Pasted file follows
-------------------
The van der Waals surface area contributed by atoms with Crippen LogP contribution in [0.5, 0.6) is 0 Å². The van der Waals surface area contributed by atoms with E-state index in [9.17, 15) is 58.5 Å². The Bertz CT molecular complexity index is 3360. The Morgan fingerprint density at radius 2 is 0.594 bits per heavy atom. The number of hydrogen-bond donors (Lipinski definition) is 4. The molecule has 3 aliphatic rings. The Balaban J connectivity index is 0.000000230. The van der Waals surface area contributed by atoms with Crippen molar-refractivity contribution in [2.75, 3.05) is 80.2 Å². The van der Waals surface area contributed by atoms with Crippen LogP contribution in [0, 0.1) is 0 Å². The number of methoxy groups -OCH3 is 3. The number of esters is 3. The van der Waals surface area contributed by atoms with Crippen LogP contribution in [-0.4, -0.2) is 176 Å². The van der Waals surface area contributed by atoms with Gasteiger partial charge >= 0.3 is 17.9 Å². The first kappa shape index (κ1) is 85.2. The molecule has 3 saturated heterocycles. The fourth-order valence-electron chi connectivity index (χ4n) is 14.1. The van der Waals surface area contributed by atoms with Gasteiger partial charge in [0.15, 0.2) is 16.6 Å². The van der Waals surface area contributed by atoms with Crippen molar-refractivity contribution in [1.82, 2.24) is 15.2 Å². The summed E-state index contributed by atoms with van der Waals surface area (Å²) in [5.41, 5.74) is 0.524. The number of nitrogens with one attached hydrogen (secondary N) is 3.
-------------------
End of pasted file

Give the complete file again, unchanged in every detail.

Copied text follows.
The van der Waals surface area contributed by atoms with Crippen LogP contribution in [0.5, 0.6) is 0 Å². The van der Waals surface area contributed by atoms with E-state index in [9.17, 15) is 58.5 Å². The Bertz CT molecular complexity index is 3360. The Morgan fingerprint density at radius 2 is 0.594 bits per heavy atom. The number of hydrogen-bond donors (Lipinski definition) is 4. The molecule has 3 aliphatic rings. The Balaban J connectivity index is 0.000000230. The van der Waals surface area contributed by atoms with Crippen molar-refractivity contribution in [2.75, 3.05) is 80.2 Å². The van der Waals surface area contributed by atoms with Crippen LogP contribution in [0, 0.1) is 0 Å². The number of methoxy groups -OCH3 is 3. The number of esters is 3. The van der Waals surface area contributed by atoms with Crippen LogP contribution in [-0.4, -0.2) is 176 Å². The van der Waals surface area contributed by atoms with Gasteiger partial charge >= 0.3 is 17.9 Å². The first kappa shape index (κ1) is 85.2. The molecule has 3 saturated heterocycles. The fourth-order valence-electron chi connectivity index (χ4n) is 14.1. The van der Waals surface area contributed by atoms with Gasteiger partial charge in [0.15, 0.2) is 16.6 Å². The van der Waals surface area contributed by atoms with Crippen molar-refractivity contribution in [1.82, 2.24) is 15.2 Å². The summed E-state index contributed by atoms with van der Waals surface area (Å²) in [5.41, 5.74) is 0.524. The number of nitrogens with one attached hydrogen (secondary N) is 3.